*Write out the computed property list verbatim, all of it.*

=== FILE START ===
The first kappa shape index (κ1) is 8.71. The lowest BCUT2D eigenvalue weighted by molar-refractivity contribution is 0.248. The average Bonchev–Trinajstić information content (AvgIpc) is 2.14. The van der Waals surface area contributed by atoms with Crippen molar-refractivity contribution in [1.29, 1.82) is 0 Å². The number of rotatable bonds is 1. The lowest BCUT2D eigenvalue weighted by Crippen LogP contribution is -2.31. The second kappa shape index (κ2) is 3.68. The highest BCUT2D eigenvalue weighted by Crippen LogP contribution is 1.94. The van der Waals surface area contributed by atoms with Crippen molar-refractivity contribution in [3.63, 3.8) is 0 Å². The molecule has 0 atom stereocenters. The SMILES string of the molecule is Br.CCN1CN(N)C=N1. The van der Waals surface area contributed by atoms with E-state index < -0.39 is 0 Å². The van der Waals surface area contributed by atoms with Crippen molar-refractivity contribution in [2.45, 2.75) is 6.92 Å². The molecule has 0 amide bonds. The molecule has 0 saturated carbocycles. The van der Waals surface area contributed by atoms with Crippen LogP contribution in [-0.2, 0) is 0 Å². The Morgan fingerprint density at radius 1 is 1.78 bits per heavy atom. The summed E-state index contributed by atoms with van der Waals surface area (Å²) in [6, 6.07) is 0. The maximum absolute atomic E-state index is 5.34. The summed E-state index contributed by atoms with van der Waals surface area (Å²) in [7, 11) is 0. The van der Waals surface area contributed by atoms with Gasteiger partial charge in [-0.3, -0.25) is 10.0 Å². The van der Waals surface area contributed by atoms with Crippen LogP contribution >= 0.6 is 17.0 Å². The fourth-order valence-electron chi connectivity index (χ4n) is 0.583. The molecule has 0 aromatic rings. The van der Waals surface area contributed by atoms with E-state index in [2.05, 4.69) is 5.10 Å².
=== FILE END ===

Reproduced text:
The first kappa shape index (κ1) is 8.71. The lowest BCUT2D eigenvalue weighted by molar-refractivity contribution is 0.248. The average Bonchev–Trinajstić information content (AvgIpc) is 2.14. The van der Waals surface area contributed by atoms with Crippen molar-refractivity contribution in [1.29, 1.82) is 0 Å². The number of rotatable bonds is 1. The lowest BCUT2D eigenvalue weighted by Crippen LogP contribution is -2.31. The second kappa shape index (κ2) is 3.68. The highest BCUT2D eigenvalue weighted by Crippen LogP contribution is 1.94. The van der Waals surface area contributed by atoms with Crippen molar-refractivity contribution in [3.63, 3.8) is 0 Å². The molecule has 0 atom stereocenters. The SMILES string of the molecule is Br.CCN1CN(N)C=N1. The van der Waals surface area contributed by atoms with E-state index < -0.39 is 0 Å². The van der Waals surface area contributed by atoms with Crippen molar-refractivity contribution in [2.45, 2.75) is 6.92 Å². The molecule has 0 amide bonds. The molecule has 0 saturated carbocycles. The van der Waals surface area contributed by atoms with Crippen LogP contribution in [-0.2, 0) is 0 Å². The Morgan fingerprint density at radius 1 is 1.78 bits per heavy atom. The summed E-state index contributed by atoms with van der Waals surface area (Å²) in [6, 6.07) is 0. The maximum absolute atomic E-state index is 5.34. The summed E-state index contributed by atoms with van der Waals surface area (Å²) in [7, 11) is 0. The van der Waals surface area contributed by atoms with Gasteiger partial charge in [-0.3, -0.25) is 10.0 Å². The van der Waals surface area contributed by atoms with Crippen LogP contribution >= 0.6 is 17.0 Å². The fourth-order valence-electron chi connectivity index (χ4n) is 0.583. The molecule has 0 aromatic rings. The van der Waals surface area contributed by atoms with E-state index in [2.05, 4.69) is 5.10 Å².